This week's revelations mark the first widespread public discussion about Mr. Silvia's complaint, which was first filed with the MCAD in April 1996.

The complaint charges that Mr. Silvia -- a longtime special officer whose hiring as a permanent patrolman was the subject of great controversy three years ago -- has been the victim of prolonged harassment. This harassment was implemented by Mr. McCarthy and others in the department, to make his work conditions unbearable, the complaint states. Initially, incidents of harassment detailed in the complaint included unfair scheduling, such as having to work two 24-hour shifts back to back and, being constantly delegated to the midnight shift despite his seniority over others. The original complaint also states Mr. Silvia was denied the opportunity for training and endured harassment from other officers.

While Mr. Nix said these incidents reflected discriminatory practices, a town attorney disagreed. In an 11-page response, lawyer Michael Gilman stated that Mr. Silvia's complaint twists facts and exaggerates his seniority. The response also notes that Mr. Silvia has been unable to gain certification as an EMT and has received warnings for failure to follow proper department procedures.

"Indeed, rather than discriminate against Silvia, the town and the department have afforded Silvia extraordinary accommodation despite his continued failure to satisfy the elements of his position," according to the statement.

More recently, other information was added to the complaint, Mr. Nix said, including the speech parody letter and the poster, although both reflect incidents that took place months ago.

For instance, the letter incident began in August 1995. It began after Mr. Silvia wrote a memo to Mr. McCarthy, a memo which was left stored in the police department's computer system. But at some point, another person, presumably Mr. Dillon, entered the file and changed the language.

For instance, a line of the letter originally was, "I was notified by my wife." It was changed to, "I's was notified by my wife." Another line was changed from acceptable English to "I's had been resting ons my couch fors a while."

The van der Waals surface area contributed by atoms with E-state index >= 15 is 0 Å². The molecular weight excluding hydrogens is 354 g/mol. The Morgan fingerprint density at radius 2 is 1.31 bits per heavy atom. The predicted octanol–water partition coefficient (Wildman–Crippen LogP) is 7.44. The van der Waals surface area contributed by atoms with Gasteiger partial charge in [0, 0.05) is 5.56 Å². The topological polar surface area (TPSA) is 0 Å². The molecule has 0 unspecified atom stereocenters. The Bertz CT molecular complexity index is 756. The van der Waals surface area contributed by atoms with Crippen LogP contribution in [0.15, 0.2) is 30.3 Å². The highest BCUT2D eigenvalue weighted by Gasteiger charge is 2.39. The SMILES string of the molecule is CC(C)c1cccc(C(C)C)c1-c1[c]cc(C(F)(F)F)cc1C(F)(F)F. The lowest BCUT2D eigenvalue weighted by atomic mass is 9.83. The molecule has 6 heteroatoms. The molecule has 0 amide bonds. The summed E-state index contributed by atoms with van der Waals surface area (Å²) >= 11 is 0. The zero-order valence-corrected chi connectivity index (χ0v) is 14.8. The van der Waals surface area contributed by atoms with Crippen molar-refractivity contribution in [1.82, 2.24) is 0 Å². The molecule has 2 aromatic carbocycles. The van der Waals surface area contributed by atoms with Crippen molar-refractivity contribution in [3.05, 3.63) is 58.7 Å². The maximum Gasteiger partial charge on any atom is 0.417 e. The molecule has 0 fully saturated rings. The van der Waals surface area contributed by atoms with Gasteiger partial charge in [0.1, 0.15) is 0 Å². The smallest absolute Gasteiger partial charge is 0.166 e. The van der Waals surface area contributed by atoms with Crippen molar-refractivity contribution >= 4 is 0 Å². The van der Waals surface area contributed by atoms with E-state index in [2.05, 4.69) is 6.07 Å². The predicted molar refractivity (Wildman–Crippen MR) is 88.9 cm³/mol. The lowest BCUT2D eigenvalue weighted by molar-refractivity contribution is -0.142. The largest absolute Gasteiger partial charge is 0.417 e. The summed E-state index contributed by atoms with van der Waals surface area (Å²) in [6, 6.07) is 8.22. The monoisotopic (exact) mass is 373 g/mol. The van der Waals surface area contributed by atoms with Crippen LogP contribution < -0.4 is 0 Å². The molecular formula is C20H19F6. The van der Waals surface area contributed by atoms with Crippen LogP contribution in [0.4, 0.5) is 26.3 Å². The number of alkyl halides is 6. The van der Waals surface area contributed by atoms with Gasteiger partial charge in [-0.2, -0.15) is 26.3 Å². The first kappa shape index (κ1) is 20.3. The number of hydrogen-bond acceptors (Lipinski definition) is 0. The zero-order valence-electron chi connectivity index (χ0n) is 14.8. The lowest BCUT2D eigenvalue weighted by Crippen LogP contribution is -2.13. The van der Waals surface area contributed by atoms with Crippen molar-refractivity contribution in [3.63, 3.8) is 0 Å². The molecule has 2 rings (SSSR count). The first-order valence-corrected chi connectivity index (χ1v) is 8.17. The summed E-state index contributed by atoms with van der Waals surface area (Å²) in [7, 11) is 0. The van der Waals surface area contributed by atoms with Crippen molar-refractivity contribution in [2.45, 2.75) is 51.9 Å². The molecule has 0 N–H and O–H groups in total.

As for the poster, Mr. Nix said he objects both to its language and the graphic image. The image of a hunched, defeated man was used in the Old South, he said, when African-American men were "made out as apes."

"We were not considered men," he said. "We were hunched over. We had a small brain. We were more from the ape family."
Questioned further about the broader issue of allegations of unfairness toward Mr. Silvia, Mr. McCarthy noted that police department employees are protected by a strong union. The issue is not one that should be debated in the press, he added.

"These issues are being responded to" within the MCAD, he said. "That, at this point, is the proper forum for addressing those issues. I feel confident that in the end there will be vindication of the administration of the department and the police department in general."

The chief added that privacy issues prevent him from disclosing details of how Mr. Dillon has been disciplined.
But for advocates of Mr. Silvia, this response is not satisfactory.

They say that Mr. Dillon's action against Mr. Silvia -- including the letter incident and other incidents, such as a documented name-calling episode -- should have been dealt with more severely and sooner. It is an example of how Mr. Silvia is treated unfairly in Tisbury.

"I don't think any of us wants this kind of person on any police force in this community...He was just suspended a week ago," Mrs. Tankard said. "That seems like too late."

Reporter Jason Gay contributed to this article.